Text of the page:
In this project, we have tried to develop a model which can take an image as an input and output a sentence that can describe the things in that picture. The model uses the Flickr8 dataset for the training purpose. The components of the method we used are: Convolutional Neural Network (CNN), Recurrent Neural Network (RNN) and sentence generation. The image is captioned by recognizing the objects that appear in the input image, using automatic feature engineering. Image captioning has a lot of important usage these days as the motivation behind this project comes from several real-life scenarios like- Self driving cars, Aid to the blind etc.
1) What is Image Caption Generator?
Image caption generator is a task that involves computer vision and natural language processing concepts to recognize the context of an image and describe them in a natural language like English. For a machine to be able to automatically describe objects in an image with its relationships or the work being done using a learned language model is a daunting task, but plays an essential role in many areas. For example, it can help visually impaired people with better under-stand visual input, thereby acting as a facilitator or a guide. The generated image caption should not only contain the image object names, but also their properties, relationships and functions. In addition, the generated caption must be expressed through a natural language such as English.
The model uses the Flickr8 dataset for training purpose. The components of the method we use are: Convolutional Neural Network (CNN), Recurrent Neural Network (RNN) and Sentence Generation. In this paper, CNN is used to create a dense feature vector. This dense vector is also called an embedding. For an image caption model, it becomes a dense representation of the embedding image and is used as the initial state of the LSTM. At each time-step, the LSTM considers the previous cell position and outputs a prediction for the most likely next value in the sequence.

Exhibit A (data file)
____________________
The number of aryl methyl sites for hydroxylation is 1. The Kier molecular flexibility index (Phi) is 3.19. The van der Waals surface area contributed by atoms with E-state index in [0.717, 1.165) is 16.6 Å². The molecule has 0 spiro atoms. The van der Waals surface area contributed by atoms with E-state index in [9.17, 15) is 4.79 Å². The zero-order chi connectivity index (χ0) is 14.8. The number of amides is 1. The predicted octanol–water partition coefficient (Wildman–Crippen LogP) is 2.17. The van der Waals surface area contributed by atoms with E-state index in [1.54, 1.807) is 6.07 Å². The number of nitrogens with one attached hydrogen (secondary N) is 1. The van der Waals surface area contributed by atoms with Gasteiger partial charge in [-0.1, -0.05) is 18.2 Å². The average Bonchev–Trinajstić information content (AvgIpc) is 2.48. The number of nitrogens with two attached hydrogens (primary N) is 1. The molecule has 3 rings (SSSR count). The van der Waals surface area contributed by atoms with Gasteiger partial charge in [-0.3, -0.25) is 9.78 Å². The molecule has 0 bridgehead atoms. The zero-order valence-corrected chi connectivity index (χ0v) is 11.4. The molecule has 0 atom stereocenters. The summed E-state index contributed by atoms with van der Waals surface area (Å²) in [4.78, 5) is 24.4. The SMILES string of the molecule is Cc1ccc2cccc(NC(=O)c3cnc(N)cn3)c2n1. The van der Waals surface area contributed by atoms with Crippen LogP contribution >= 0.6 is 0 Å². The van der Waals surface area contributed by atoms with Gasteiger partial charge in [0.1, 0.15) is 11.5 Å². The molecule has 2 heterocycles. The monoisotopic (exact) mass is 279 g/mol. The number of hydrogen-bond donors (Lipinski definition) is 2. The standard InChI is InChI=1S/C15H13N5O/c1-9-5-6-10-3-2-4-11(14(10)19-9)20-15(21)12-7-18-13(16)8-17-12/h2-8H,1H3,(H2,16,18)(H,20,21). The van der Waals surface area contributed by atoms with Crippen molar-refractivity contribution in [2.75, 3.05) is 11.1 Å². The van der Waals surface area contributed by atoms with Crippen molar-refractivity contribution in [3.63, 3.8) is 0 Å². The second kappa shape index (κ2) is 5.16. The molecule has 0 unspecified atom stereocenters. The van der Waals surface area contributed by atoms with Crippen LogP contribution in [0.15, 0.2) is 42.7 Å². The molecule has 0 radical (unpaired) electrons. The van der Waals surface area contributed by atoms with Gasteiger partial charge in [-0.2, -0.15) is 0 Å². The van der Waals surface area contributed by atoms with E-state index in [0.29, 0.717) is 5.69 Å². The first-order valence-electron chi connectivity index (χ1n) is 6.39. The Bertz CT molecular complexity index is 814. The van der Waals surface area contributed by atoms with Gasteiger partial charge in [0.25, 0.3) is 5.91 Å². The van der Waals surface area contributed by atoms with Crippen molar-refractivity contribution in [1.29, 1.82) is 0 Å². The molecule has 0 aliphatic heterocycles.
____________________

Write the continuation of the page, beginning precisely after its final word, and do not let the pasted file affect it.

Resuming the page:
2) Dataset Used
In our project, we have used the Flickr8k image dataset to train the model for understanding how to discover the relation between images and words for generating captions.
It contains 8000 images in JPEG format with different shapes and sizes and each image has 5 different captions. The images are chosen from 6 different Flickr groups, and do not contain any well-known people or locations. These were manually selected to depict a variety of scenes and situations.
The images are bifurcated as follows in the code:
• Training Set — 6000 images
• Dev Set — 1000 images
• Test Set — 1000 images
There are also some text files related to the images. One of the files is “Flickr8k.token.txt” which has each image along with its 5 captions. Every line contains the <image name>#i <caption>, where 0≤i≤4 i.e. the name of the image, caption number (0 to 4) and the actual caption.